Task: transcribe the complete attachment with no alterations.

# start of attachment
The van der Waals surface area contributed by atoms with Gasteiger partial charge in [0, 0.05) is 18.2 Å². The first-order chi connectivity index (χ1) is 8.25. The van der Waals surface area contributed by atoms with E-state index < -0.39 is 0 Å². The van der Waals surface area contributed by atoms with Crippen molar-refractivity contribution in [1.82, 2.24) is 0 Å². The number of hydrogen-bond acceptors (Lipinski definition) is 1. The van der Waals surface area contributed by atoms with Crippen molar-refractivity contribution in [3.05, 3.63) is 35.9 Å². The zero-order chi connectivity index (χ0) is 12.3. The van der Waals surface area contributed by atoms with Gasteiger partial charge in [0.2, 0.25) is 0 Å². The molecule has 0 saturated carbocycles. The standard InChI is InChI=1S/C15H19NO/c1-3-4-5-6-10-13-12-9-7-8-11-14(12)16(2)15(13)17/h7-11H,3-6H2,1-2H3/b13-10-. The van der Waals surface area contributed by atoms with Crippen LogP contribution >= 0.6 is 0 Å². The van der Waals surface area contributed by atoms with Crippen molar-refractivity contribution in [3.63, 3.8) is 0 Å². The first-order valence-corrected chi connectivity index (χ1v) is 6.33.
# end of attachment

The van der Waals surface area contributed by atoms with Gasteiger partial charge in [0, 0.05) is 18.2 Å². The first-order chi connectivity index (χ1) is 8.25. The van der Waals surface area contributed by atoms with E-state index < -0.39 is 0 Å². The van der Waals surface area contributed by atoms with Crippen molar-refractivity contribution in [1.82, 2.24) is 0 Å². The number of hydrogen-bond acceptors (Lipinski definition) is 1. The van der Waals surface area contributed by atoms with Crippen molar-refractivity contribution in [3.05, 3.63) is 35.9 Å². The zero-order chi connectivity index (χ0) is 12.3. The van der Waals surface area contributed by atoms with Gasteiger partial charge in [0.2, 0.25) is 0 Å². The molecule has 0 saturated carbocycles. The standard InChI is InChI=1S/C15H19NO/c1-3-4-5-6-10-13-12-9-7-8-11-14(12)16(2)15(13)17/h7-11H,3-6H2,1-2H3/b13-10-. The van der Waals surface area contributed by atoms with Crippen LogP contribution >= 0.6 is 0 Å². The van der Waals surface area contributed by atoms with Crippen molar-refractivity contribution in [3.63, 3.8) is 0 Å². The first-order valence-corrected chi connectivity index (χ1v) is 6.33.